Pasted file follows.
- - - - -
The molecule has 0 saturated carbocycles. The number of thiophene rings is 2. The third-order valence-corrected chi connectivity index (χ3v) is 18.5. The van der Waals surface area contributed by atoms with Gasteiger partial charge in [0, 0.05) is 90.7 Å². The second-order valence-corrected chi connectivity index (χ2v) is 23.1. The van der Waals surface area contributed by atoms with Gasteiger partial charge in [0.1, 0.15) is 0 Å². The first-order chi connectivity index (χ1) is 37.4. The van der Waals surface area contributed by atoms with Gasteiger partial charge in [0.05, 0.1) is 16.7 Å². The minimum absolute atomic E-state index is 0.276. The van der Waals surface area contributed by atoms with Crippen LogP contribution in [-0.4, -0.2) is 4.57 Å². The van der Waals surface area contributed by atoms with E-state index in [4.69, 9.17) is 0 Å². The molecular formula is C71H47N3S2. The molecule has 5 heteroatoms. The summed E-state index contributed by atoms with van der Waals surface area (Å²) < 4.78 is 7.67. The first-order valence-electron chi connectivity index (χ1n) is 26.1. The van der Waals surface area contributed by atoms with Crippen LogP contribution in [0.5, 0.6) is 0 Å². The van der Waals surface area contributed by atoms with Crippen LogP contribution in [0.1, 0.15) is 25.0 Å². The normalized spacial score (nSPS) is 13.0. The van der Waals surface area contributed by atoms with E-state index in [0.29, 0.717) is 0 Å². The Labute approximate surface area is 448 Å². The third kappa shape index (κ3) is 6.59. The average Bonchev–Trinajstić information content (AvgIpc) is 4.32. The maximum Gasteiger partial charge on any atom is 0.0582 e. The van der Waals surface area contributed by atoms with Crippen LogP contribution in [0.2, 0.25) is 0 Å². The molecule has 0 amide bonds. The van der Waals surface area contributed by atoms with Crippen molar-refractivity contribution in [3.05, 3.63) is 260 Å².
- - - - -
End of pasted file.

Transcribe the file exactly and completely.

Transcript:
The molecule has 0 saturated carbocycles. The number of thiophene rings is 2. The third-order valence-corrected chi connectivity index (χ3v) is 18.5. The van der Waals surface area contributed by atoms with Gasteiger partial charge in [0, 0.05) is 90.7 Å². The second-order valence-corrected chi connectivity index (χ2v) is 23.1. The van der Waals surface area contributed by atoms with Gasteiger partial charge in [0.1, 0.15) is 0 Å². The first-order chi connectivity index (χ1) is 37.4. The van der Waals surface area contributed by atoms with Gasteiger partial charge in [0.05, 0.1) is 16.7 Å². The minimum absolute atomic E-state index is 0.276. The van der Waals surface area contributed by atoms with Crippen LogP contribution in [-0.4, -0.2) is 4.57 Å². The van der Waals surface area contributed by atoms with E-state index in [4.69, 9.17) is 0 Å². The molecular formula is C71H47N3S2. The molecule has 5 heteroatoms. The summed E-state index contributed by atoms with van der Waals surface area (Å²) < 4.78 is 7.67. The first-order valence-electron chi connectivity index (χ1n) is 26.1. The van der Waals surface area contributed by atoms with Crippen LogP contribution in [0.5, 0.6) is 0 Å². The van der Waals surface area contributed by atoms with Crippen LogP contribution in [0.1, 0.15) is 25.0 Å². The normalized spacial score (nSPS) is 13.0. The van der Waals surface area contributed by atoms with E-state index in [0.29, 0.717) is 0 Å². The Labute approximate surface area is 448 Å². The third kappa shape index (κ3) is 6.59. The average Bonchev–Trinajstić information content (AvgIpc) is 4.32. The maximum Gasteiger partial charge on any atom is 0.0582 e. The van der Waals surface area contributed by atoms with Crippen LogP contribution in [0.2, 0.25) is 0 Å². The molecule has 0 amide bonds. The van der Waals surface area contributed by atoms with Crippen molar-refractivity contribution in [3.05, 3.63) is 260 Å².